Alex Cross travels to Hollywood to hunt for a brutal killer in his most terrifying case yet.
FBI Agent Alex Cross is on vacation with his family in Disneyland when he gets a call from the Director. A well-known actress was shot outside her home in Beverly Hills. Shortly afterward, an editor for the Los Angeles Times receives an e-mail describing the murder in vivid details. Alex quickly learns that this is not an isolated incident. The killer, known as Mary Smith, has done this before and plans to kill again.
Right from the beginning, this case is like nothing Alex has ever been confronted with before. Is this the plan of an obsessed fan or a spurned actor, or is it part of something much more frightening? Now members of Hollywood's A-list fear they're next on Mary's list, and the case grows by blockbuster proportions as the LAPD and FBI scramble to find a pattern before Mary can send one more chilling update.
Filled with the ruthless and shocking twists that make his fans hunger for more, Mary, Mary is James Patterson's most sophisticated thriller yet.
MARY SMITH'S ALARM CLOCK went off at 5:30 A.M., but she was already awake. Wide awake, thinking about, of all things, how to make a porcupine costume for her daughter Ashley's school play. What would she possibly use for porcupine needles?
It had been quite a late night, but she never seemed to be able to shut off the mental ticker tape that was her "to do" list.
They needed more peanut butter, Kid's Crest, Zyrtec syrup, and one of those little bulbs for the bathroom nightlight. Brendan had soccer practice at three, which started at the same time as - and fifteen miles away from - Ashley's tap class. Figure that one out. Adam's sniffles could have gone either way in the night, and Mary could not afford another sick day. Speaking of which, she needed to put in for some second shifts at her job.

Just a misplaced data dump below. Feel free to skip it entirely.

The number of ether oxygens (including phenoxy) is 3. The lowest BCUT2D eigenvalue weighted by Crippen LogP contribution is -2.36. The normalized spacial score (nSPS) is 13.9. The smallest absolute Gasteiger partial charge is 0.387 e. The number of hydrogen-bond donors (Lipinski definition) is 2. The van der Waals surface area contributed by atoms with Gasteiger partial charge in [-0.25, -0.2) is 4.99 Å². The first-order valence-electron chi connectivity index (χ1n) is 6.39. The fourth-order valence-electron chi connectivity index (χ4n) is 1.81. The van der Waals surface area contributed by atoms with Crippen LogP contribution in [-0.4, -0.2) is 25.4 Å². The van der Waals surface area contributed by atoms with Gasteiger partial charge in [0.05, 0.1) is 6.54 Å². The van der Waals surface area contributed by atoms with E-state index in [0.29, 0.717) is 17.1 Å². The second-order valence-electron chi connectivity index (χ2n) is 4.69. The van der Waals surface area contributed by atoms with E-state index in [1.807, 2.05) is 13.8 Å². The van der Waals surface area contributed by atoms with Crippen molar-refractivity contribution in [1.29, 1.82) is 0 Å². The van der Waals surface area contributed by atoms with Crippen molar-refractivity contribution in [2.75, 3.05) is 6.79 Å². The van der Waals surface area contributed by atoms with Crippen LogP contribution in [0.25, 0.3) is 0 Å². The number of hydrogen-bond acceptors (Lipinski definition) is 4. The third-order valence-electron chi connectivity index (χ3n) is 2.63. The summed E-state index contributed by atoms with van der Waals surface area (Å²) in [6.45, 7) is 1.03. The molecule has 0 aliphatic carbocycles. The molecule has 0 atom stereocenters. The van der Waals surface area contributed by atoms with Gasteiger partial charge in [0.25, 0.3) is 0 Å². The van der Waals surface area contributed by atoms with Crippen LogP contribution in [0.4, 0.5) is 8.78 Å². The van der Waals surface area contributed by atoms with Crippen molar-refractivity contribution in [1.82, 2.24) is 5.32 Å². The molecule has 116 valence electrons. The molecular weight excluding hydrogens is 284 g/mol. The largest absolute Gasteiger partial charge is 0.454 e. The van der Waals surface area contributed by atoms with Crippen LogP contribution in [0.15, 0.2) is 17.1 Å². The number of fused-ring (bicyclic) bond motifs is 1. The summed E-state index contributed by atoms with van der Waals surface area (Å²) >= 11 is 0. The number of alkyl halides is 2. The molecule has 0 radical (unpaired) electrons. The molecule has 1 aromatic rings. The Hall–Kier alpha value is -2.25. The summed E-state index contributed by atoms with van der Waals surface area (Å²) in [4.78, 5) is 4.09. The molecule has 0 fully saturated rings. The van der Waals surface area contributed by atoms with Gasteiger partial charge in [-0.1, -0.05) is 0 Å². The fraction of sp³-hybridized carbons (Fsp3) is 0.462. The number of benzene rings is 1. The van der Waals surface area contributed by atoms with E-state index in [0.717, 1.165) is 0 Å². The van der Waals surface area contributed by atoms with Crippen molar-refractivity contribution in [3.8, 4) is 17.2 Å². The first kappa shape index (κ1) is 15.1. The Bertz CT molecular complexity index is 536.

And this was the quiet part of the day. It wasn't long before she was at the stove, calling out orders and fielding the usual spate of morning-time needs.
"Brendan, help your sister tie her shoes, please. Brendan, I'm talking to you."
"Mommy, my socks feel weird." "Turn them inside out."
"Can I take Cleo to school? Can I please? Please, Mommy? Oh, please?"
"Yes, but you'll have to get her out of the dryer. Brendan, what did I ask you to do?"
Mary expertly flipped a portion of perfectly fluffed scrambled eggs onto each of their plates just as the bread in the four-slice toaster popped up.
"Breakfast!" While the two older ones dug in, she took Adam to his room and dressed him in his red overalls and a sailor shirt. She cooed to him as she carried him back out to his high chair.
"Who's the handsomest sailor in town? Who's my little man?" she asked, and tickled him under his chinnychin- chin.
"I'm your little man," Brendan said with a smile. "I am, Mommy!"
"You're my big little man," Mary returned, chucking him lightly under the chin. She squeezed his shoulders. "And getting bigger every day."
"That's 'cause I clean my plate," he said, chasing the last bit of egg onto a fork with the flat of his thumb. "You're a good cook, Mommy," Ashley said.
"Thank you, sweetheart. Now come on, let's go. B.B.W.W."
While she cleared the dishes, Brendan and Ashley marched back down the hallway in a singsong chant. "Brush, brush, wash, wash. Teeth and hair, hands and face. Brush, brush, wash, wash . . ."
While the older two washed up, she put the dishes into the sink for later; gave Adam's face a quick once-over with a wet paper towel; took the kids' lunches, packed the night before, out of the fridge; and dropped each one into the appropriate knapsack.
"I'm going to put Adam into his car seat," she called out. "Last one outside is a googly worm."
Mary hated the rotten-egg thing, but she knew the value of a little innocent competition for keeping the kids in gear. She could hear them squealing in their rooms, half laughing, half scared they'd be the last one out the door and into her old jalopy. Gawd, who said jalopy anymore? Only Mary, Mary. And who said Gawd?
As she strapped Adam in, she tried to remember what it was that had kept her up so late the night before. The days - and now the nights as well - seemed to blur all together in a jumble of cooking, cleaning, driving, list-making, nosewiping, and more driving. L.A. definitely had its majorleague disadvantages. It seemed as if they spent half their lives in the car, stalled in traffic.
She should really get something more fuel efficient than the big old Suburban she had brought west.
She looked at her watch. Somehow, ten minutes had gone by. Ten precious minutes. How did that always happen? How did she seem to lose time?
She ran back to the front door and ushered Brendan and Ashley outside. "What is taking you two so long? We're going to be late again. Jeezum crow, just look at the time," said Mary Smith.
Copyright © 2005 by James Patterson